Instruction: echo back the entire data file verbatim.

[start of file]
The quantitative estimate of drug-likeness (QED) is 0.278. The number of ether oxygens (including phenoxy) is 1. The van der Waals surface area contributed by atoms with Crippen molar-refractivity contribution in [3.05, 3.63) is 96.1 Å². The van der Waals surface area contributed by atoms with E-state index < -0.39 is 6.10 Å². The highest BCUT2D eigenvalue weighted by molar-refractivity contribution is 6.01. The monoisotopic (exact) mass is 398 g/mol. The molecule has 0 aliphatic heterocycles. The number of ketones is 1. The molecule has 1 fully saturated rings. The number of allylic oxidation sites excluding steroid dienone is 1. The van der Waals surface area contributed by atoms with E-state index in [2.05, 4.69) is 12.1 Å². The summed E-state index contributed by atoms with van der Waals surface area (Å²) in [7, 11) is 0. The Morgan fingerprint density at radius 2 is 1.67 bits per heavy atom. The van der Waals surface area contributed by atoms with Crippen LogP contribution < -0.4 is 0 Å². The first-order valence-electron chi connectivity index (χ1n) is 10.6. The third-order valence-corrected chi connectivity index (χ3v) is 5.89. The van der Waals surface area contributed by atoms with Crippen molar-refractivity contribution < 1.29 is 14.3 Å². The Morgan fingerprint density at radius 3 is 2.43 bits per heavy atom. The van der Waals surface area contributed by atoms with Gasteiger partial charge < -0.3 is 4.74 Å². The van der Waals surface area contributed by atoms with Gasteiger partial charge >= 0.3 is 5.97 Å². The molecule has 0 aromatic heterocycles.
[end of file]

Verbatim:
The quantitative estimate of drug-likeness (QED) is 0.278. The number of ether oxygens (including phenoxy) is 1. The van der Waals surface area contributed by atoms with Crippen molar-refractivity contribution in [3.05, 3.63) is 96.1 Å². The van der Waals surface area contributed by atoms with E-state index < -0.39 is 6.10 Å². The highest BCUT2D eigenvalue weighted by molar-refractivity contribution is 6.01. The monoisotopic (exact) mass is 398 g/mol. The molecule has 0 aliphatic heterocycles. The number of ketones is 1. The molecule has 1 fully saturated rings. The number of allylic oxidation sites excluding steroid dienone is 1. The van der Waals surface area contributed by atoms with E-state index in [2.05, 4.69) is 12.1 Å². The summed E-state index contributed by atoms with van der Waals surface area (Å²) in [7, 11) is 0. The Morgan fingerprint density at radius 2 is 1.67 bits per heavy atom. The van der Waals surface area contributed by atoms with Crippen LogP contribution < -0.4 is 0 Å². The first-order valence-electron chi connectivity index (χ1n) is 10.6. The third-order valence-corrected chi connectivity index (χ3v) is 5.89. The van der Waals surface area contributed by atoms with Crippen molar-refractivity contribution < 1.29 is 14.3 Å². The Morgan fingerprint density at radius 3 is 2.43 bits per heavy atom. The van der Waals surface area contributed by atoms with Gasteiger partial charge < -0.3 is 4.74 Å². The van der Waals surface area contributed by atoms with Gasteiger partial charge >= 0.3 is 5.97 Å². The molecule has 0 aromatic heterocycles.